On the whole, holiday-makers flock to the Maldives for the beautiful resorts, but there is a fascinating side to the islands that can only be discovered by staying on a local residential island. Enjoy the best of both worlds by having a holiday that combines time spent in a luxury resort with time on a residential island, where you can discover the local culture, sample the cuisine, and relax on Bikini Beach (which is reserved solely for tourists - the rest of the Maldives being strictly Muslim). Whilst there, you can also enjoy snorkelling, diving and sand bank trips at a fraction of the cost you would spend at a luxury resort.
By staying on a local island, not only will you get an authentic feel for this stunning destination, but you will also be assisting the local economy to a far greater extent as the businesses that provide for travellers on these islands are locally owned (rather than owned by big resort businesses). Speak to our partner company about which island would be right for you - some are more set up for tourism, whilst others are more remote, secluded and authentic.
The most widely performed of the various traditional Maldivian dances is the Bodu Beru, which translates as 'Big Drum.' Beginning slowly, the drummers perform an intense rhythm, building up the tempo and the intensity as dancers join the drummers. The dancers improvise their movements and become almost hypnotised or entranced by the beat. A performance of Bodu Beru is typical of Maldivian festivities and if you get the chance to see one, don't miss it.
Harness the wind
The many islands of the Maldives all have different draws - some are smaller and perfect for people who want to arrive and just flop by a gently lapping seashore, while others are bigger and invite exploration. And despite the balmy, peaceful shores, some are actually great for windsports! Between May and October there are southwesterly winds that can provide great, if gentle conditions for learning a windsport. If you're a rookie sailor, or kite or windsurfer, then speak to our local experts who will know the islands with the best, biggest unobstructed lagoons, perfect for harnessing the sea breeze.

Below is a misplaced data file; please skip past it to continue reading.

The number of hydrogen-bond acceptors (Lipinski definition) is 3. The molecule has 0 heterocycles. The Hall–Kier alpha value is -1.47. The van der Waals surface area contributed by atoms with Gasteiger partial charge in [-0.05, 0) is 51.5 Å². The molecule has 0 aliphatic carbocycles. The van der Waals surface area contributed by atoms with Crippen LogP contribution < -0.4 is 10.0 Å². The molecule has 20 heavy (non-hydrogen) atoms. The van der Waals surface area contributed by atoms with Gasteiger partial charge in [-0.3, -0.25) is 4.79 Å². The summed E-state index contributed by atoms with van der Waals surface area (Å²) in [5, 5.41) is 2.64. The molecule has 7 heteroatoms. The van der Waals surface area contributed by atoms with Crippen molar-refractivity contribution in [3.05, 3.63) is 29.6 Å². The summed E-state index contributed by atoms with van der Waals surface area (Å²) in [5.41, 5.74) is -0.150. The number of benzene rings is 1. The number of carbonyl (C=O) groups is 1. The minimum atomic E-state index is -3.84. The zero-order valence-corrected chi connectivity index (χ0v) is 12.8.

You may think you know rather a lot about Italy, but did you know any of these interesting facts?
Each household in Italy gets through an average of 37kg of coffee every year, which is impressive enough, but when you consider that most coffee is drunk at the bar - 14 billion shots of the stuff in an average year - it seems clear the nation runs on caffeine!
There are only three active volcanoes in Europe, all in Italy. Etna dominates much of the east of Sicily and shows intermittent activity and eruptions of ash fairly constantly. Stromboli, on an island north of Sicily, is even more active, emitting sparks and ash more or less constantly. Vesuvius, near Naples, last erupted in 1944.
As a single nation, Italy is young in European terms, only becoming a single nation in 1861. Before that it was a collection of city states.
Italy's enviable lifestyle, prolific fresh produce and healthy cuisine all contribute to the fact that it has one of Europe's longest life expectancies. It also has Europe's oldest population.
Estimates vary as to the number of dialects spoken in Italy, but there are least 30 recognisable regional tongues, many so different that for example a Sardinian dialect speaker and a Venetian dialect speaker would not be able to understand much if they tried to communicate purely in dialect.
"I have to say that our whole trip was just amazing"
Peter (UK) in Costa Rica
"We asked TravelLocal to create a unique honeymoon tour of Java and Bali, and they did not disappoint"
Sumon (UK) in Indonesia
"Our honeymoon in Sri Lanka was a memorable experience because of our customised itinerary"
Jodie (Australia) in Sri Lanka